Irish cuisine makes ample use of the suffix. The famous seaweed carrageen (carragheen, carrigeen, etc.) owes its name to carraig + –ín, literally ‘little rock’. You might put a dropeen of its jelly in your bowleen of soup. A toirtín is a small scone or cake (good with a suppeen of tae), a póirín a small potato. Drisheens and crubeens feature drisín ‘intestine’, i.e., a type of black pudding, and crúibín ‘little hoof or claw’, i.e., pig’s trotter.
The suffix is widely used to form hypocoristic or pet names. Maureen is from Irish Máirín, from Máire ‘Mary’ + –ín. Similarly there is Noreen from Nora, Páidín (‘Paudeen’) from Páid ‘Pat’, and Colleen, an anglicisation of cailín ‘girl’, diminutive of caile. Flann O’Brien’s pseudonym Myles na gCopaleen (also Gopaleen) derives from Irish capaillín ‘pony, little horse’.
People are often described metaphorically as animals. Cearc ‘hen’ gives us circín ‘small hen’, which is used figuratively to refer, as Dolan writes, to ‘a prim little girl who is too precocious for her age’. A líbín ‘minnow, small fish’ (from líob ‘wet rag’) can denote a person or thing that’s dripping wet. Bottheen, anglicised from baitín (dim. of bata ‘stick’), can mean a baton or, figuratively, a ruffian who might wield a small stick.
Even more prevalent is –een in direct address. Girleen is popular, and appears in these lines from contemporary Irish literature:
Hello girleen I thought it was you. (Eimear McBride, A Girl is a Half-formed Thing)
‘Now, Girleen,’ she says. ‘I think it’s past time you had a bath.’ (Claire Keegan, Foster)
Here the suffix indicates endearment, not size, though age can be a factor too. Boyeen is also heard, as are ladeen and maneen:
The self-deprecatory use of maneen will be familiar to Joyce enthusiasts:
‘I was standing at the end of the South Terrance one day with some maneens like myself and sure we thought we were grand fellows because we had pipes in our mouths.’ (A Portrait of the Artist as a Young Man)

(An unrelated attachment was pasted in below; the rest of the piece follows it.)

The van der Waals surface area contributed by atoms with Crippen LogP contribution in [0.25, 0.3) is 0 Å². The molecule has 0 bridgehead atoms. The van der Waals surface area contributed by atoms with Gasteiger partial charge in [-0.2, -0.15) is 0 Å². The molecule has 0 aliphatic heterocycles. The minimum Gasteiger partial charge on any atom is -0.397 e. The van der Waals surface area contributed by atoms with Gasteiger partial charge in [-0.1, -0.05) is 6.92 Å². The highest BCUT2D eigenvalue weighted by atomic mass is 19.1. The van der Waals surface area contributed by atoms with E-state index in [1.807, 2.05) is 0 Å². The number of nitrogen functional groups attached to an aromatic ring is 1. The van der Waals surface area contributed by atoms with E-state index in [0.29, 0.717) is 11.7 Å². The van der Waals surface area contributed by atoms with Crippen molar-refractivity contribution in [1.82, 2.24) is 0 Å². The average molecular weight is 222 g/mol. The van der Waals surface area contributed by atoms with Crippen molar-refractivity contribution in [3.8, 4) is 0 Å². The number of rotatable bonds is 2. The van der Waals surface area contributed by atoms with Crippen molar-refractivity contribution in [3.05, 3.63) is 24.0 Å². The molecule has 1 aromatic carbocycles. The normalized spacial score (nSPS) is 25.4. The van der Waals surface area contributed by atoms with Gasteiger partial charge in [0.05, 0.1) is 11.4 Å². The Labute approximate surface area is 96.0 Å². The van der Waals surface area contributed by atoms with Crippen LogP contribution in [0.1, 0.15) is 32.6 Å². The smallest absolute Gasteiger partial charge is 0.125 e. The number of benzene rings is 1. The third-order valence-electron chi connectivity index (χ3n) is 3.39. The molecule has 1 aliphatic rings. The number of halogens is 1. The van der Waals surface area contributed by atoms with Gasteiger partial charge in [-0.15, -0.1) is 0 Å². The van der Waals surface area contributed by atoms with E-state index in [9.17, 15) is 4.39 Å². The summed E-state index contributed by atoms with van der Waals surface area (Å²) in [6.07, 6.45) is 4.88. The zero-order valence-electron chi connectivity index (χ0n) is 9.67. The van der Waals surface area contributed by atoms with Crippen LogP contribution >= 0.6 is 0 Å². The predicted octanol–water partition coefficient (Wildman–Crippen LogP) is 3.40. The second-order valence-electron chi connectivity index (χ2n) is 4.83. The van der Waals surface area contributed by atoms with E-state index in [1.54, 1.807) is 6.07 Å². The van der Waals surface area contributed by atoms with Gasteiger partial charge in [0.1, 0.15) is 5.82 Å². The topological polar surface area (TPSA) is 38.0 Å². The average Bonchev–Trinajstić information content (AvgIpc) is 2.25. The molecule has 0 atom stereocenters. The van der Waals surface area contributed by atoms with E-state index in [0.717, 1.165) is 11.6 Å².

Maybe those pipes were dudeens (dhoodeens, dúidíns) ‘short-stemmed clay pipes’. As you might guess, –een is frequent when addressing loved ones, whether it’s in names, pet names, girleen/ladeen and co., or in terms of endearment such as loveen, mavourneen (Irish mo mhuirnín ‘my darling’), and a stórín (‘treasure’ in vocative case).
Irish and Irish English have other diminutive suffixes, and they’re occasionally interchangeable: –óg, found in seamróg, etymon of ‘shamrock’, is from seamair ‘clover’ + –óg ‘young’. A tiachóg is a small bag or wallet. A lúidín ‘little finger’ is also called a lúideog; a scráidín ‘scrap of food; worthless little person or thing’ can be a scráideog.
But –ín / –een predominates, and it has phonology in its favour. Otto Jespersen, in a chapter on sound symbolism in Language: Its Nature, Development and Origin, writes:
The vowel [i], especially in its narrow or thin variety, is particularly appropriate to express what is small, weak, insignificant, or, on the other hand, refined or dainty. It is found in a great many adjectives in various languages.
Note that –ín has other functions as a suffix, and the semantic connection can be oblique. From smacht ‘discipline, order, control, rule’ we get smachtín ‘cudgel, club’. Paidir ‘prayer’ gives us paidrín ‘rosary’. From nóin ‘noon’ (or ‘nones’ in the ecclesiastical sense) we have nóinín ‘daisy’.
Séamas Moylan’s excellent book Southern Irish English (SIE) (Geography Publications, 2009) has an extended passage on the suffix, which he describes as ‘diminutive-affectionate and diminutive-pejorative in Ir. and SIE alike’. In its positive sense, he writes,
it is generally used (often hypocoristically) of something small and implies endearment, e.g. Pegeen “little Peg”, Tomeen “little Tom”, boyeen, girleen, robineen, houseen /ho̤ʊʃiːn/ (with /ʃ/ for /s/ in the vicinity of a palatal vowel).